Ever wanted to create your own super-duper adventure game in the vein of those old Sierra and Lucasarts classics? If you’re open to flexing your point-n-click muscles with the big boys, then perhaps it’s time to try out Adventure Game Studio. All the cool kids use it, and so can you.

Adventure Game Studio (or AGS, as it is more conveniently known) is a specialised game development framework used to make all sorts of classic adventure scenarios, equipped with ready-made functionality for pathfinding, inventory management, and the ability to save games so that developers can focus on the juicy stuff: making interesting puzzles, characters and environments for the player.

 

Shifter's Box, a short adventure game made in AGS and inspired by a really twisted imagination."

Shifter's Box, a short adventure game made in AGS and inspired by a really twisted imagination."

AGS makes use of a friendly, Windows-based interface that eases you into the game creation process and allows any user to create simple applications once the basics have been learned. For more advanced users, the program also comes equipped with its own scripting tool, allowing you to code more complicated interactions, events and other programming magic.

AGS sports a very large community, all of who are enthusiastically churning out whole packs of cool adventure games. Before you decide whether or not AGS is the tool for you, just have a look at the sort of results that it offers. Some examples are of extremely high quality, such as A Tale of Two Kingdoms: a full-length, commercial-quality fantasy adventure with a deep story and a well-crafted set of puzzles for players to solve.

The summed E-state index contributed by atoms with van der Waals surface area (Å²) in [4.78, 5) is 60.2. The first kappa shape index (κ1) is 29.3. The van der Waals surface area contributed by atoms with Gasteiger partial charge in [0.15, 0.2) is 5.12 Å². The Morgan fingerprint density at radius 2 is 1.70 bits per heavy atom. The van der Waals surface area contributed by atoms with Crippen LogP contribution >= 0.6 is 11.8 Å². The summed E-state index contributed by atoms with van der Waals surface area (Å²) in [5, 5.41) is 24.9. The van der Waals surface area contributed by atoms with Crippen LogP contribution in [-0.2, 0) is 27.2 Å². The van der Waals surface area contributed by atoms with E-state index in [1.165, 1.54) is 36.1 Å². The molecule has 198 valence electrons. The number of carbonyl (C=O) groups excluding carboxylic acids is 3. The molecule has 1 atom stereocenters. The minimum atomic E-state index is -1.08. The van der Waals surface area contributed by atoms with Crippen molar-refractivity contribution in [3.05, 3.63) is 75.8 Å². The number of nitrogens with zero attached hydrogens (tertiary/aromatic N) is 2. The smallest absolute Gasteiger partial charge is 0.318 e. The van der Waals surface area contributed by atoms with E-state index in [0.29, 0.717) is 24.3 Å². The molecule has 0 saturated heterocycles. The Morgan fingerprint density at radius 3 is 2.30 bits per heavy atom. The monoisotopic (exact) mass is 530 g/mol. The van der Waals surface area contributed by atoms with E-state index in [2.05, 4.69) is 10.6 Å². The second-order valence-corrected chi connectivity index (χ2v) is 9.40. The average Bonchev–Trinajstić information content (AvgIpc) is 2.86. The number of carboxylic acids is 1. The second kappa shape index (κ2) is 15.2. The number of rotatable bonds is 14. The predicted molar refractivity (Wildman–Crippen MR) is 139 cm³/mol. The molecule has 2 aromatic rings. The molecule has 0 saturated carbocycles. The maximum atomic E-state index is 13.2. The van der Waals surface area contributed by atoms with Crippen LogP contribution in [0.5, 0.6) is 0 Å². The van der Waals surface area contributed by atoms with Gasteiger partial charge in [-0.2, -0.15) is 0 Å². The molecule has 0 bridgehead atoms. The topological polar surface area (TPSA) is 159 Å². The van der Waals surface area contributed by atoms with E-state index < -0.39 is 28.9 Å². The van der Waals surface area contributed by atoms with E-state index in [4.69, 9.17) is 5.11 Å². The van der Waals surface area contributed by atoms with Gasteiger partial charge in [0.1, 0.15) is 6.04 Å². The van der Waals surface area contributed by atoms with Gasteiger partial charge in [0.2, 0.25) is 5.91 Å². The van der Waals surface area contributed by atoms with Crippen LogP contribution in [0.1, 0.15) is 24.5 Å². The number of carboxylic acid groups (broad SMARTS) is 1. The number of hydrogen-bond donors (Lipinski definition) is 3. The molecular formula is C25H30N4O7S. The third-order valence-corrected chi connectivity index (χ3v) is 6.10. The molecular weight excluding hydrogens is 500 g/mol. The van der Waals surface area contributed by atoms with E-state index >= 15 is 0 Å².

Trilby: The Art of Theft. Like every other Thief clone out there, except that it doesn't suck.

Trilby: The Art of Theft. Like every other Thief clone out there, except that it doesn't suck.

Then there’s Yahtzee. Yes, that’s Mr “I hate every videogame in existence” Yahtzee. The famous Zero Punctuation creator doesn’t just review games – he makes them too, and has been doing so for a mighty long time. His weapon of choice: AGS. In fact, he loved AGS so much that he went on to create one of the best indie games of 2007 with it. Oh, and it was an action platformer, made that way just because he wanted to prove a point about the engine’s flexibility.

If you want to get started on AGS yourself, a brilliant way to get familiar with it would be to follow these handy tutorials. If you’re still having problems (or just want to get involved with the community), have a look at the AGS forums. The local Game.Dev community also has a few members who wield the stick of AGS experience, so stop on by and show off your new project if you have something up your sleeve.

More stuff like this: